Google Nilofer Merchant, please. You see that bio box on the right? That's just one indicator that she's a big deal, and that's before you get into her entire bio, which makes the Google bio box pale in comparison. Merchant has established a sterling reputation as a thinker, tastemaker, author, and speaker, attaining the title of “Jane Bond of Innovation” through 25 years as a fast-rising executive, board member, and consultant for Fortune 500 companies. And, having been named the #1 person most likely to influence the future of management by Thinkers50, she is a no-brainer for this list. Honestly, 57,000 followers is far too low for this brilliant mind with a work ethic to match.
A full-time professional speaker and business advisor, Jennifer McClure is the President of Unbridled Talent and CEO of DisruptHR. She describes herself on the Unbridled web page as such: “I help leaders embrace the future of work and leverage their influence to create positive, lasting change.” What more could we ask for, considering the nature of this list? Even better, she brings her professional expertise to her over-55,000 Twitter followers, free of charge.
Luke Robert Mason
Luke Robert Mason is a researcher in technology and cyber-culture and director of the Virtual Futures conference, as well as a correspondent for Futurism. He has definitely established a niche in tech, which – while not quite as niche as many of our future of workers – definitely has great bearing on what the future of most workplaces will look like. A young voice with a keen eye for the trends and stories that matter, not to mention 54,000 engaged followers, LRM is definitely worth a spot on your Following list.
Claire Cain Miller
Claire Cain Miller is one of those interesting combo-pros who specializes in the future of work, yet also has carved out a specialty covering gender issues as a New York Times staff writer. For our purposes, we are interested in the former category when it comes to Miller's expertise, as her association with the Times makes her a trustworthy authority in the future of work space. Expect a healthy dose of social and political commentary should you choose to follow, but even if you don't agree with everything Miller has to say, it's well worth getting this reporter and writer's nuggets on the future of the workplace.
A native son of Bonn, Germany, Gerd Leonhard tabs himself as a full-blown futurist, and that title encompasses the future of work. An author, designer, and keynote speaker by trade, Leonhard has mastered the craft of communication in both the written and spoken form, including when his writing comes with a character limit. Over 43,000 followers don't have to attend his speeches – though they should – to get invaluable, truthful Gerd-isms such as this: “Humanity will change more in the next 20 years than in the past 300 years.”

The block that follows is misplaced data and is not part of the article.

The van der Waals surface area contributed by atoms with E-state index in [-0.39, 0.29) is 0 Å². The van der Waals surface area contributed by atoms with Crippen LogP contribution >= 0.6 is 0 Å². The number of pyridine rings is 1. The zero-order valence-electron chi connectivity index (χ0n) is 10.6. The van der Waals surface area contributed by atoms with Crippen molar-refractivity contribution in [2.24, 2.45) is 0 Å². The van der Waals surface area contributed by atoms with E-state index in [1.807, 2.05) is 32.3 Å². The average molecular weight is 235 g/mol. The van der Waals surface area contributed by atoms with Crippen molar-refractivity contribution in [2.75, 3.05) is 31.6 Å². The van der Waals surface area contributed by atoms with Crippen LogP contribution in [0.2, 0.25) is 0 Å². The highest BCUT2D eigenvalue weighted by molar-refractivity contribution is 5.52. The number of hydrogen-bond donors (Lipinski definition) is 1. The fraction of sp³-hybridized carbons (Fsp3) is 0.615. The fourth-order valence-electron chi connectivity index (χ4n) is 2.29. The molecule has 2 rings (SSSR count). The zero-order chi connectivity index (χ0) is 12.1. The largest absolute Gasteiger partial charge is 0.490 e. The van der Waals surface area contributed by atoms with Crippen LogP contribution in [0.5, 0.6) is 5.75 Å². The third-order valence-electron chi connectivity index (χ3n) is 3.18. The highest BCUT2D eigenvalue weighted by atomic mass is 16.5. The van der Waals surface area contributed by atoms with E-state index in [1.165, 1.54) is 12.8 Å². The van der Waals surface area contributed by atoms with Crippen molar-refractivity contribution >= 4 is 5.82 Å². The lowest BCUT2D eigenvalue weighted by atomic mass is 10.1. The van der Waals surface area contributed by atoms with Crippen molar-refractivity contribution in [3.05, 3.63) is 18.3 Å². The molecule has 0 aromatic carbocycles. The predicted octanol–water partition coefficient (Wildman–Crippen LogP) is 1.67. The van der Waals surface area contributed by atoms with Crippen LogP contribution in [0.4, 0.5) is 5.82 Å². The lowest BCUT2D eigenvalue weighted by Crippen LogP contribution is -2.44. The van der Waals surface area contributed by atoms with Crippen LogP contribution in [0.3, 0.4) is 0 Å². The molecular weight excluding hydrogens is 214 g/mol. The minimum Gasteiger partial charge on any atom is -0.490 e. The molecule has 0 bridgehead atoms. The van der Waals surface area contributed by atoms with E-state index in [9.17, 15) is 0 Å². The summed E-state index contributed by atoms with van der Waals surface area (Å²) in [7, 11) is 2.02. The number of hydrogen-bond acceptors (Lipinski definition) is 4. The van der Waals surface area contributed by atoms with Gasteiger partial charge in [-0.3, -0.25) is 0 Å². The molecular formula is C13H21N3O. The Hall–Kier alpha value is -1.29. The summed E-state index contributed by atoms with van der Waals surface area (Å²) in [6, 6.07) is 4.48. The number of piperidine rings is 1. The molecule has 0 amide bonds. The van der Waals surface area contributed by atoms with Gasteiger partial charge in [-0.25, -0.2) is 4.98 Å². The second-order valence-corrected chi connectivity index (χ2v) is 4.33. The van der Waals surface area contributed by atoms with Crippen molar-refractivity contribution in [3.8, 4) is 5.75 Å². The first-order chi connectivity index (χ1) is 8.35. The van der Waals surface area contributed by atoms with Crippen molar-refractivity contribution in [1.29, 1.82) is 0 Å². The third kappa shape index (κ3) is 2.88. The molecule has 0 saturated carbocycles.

One of Martin Ford's most prominent TED Talks is marked by a title that sums up perfectly why he earned a spot on this countdown: ‘How we'll earn money in a future without jobs'. C'mon, tell me you aren't intrigued enough to check that video out!
As a New York Times bestselling author, entrepreneur, keynote speaker, software developer, and general jack-of-all-trades, Ford has graced many a Top Influencer list across a number of industries and niches for good reason. 41.7 thousand followers plug into Ford's Twitter brain to get their taste of what the world of work will look like, robot-infested as it may be (in Ford's view).
Barney Loehnis is the Chief Digital Officer for Mercer, one of the largest B2B consulting companies in the world. They provide research and advice on how companies can better manage their “human capital”, and this research is undoubtedly an invaluable tool when predicting the future of the workplace. With a specialty in the impact that digital evolution will have on the future of business, Loehnis is another one of those influencers whose job makes him inherently valuable as a future of work authority. Two words: Must. Follow.
Joan Carbonell is what one typically think of when they consider a ‘one-man brand'. As a management consultant who urges those who tap into his wealth of expertise to innovate, innovate, innovate, Carbonell is all about the future. More specifically, Carbonell specializes in preparing businesses and individuals for the future of the workplace. You can learn all about him, his mission, and his accomplishments at joancarbonell.com, or you can take our word for it that this man is worth your time and attention. Or both.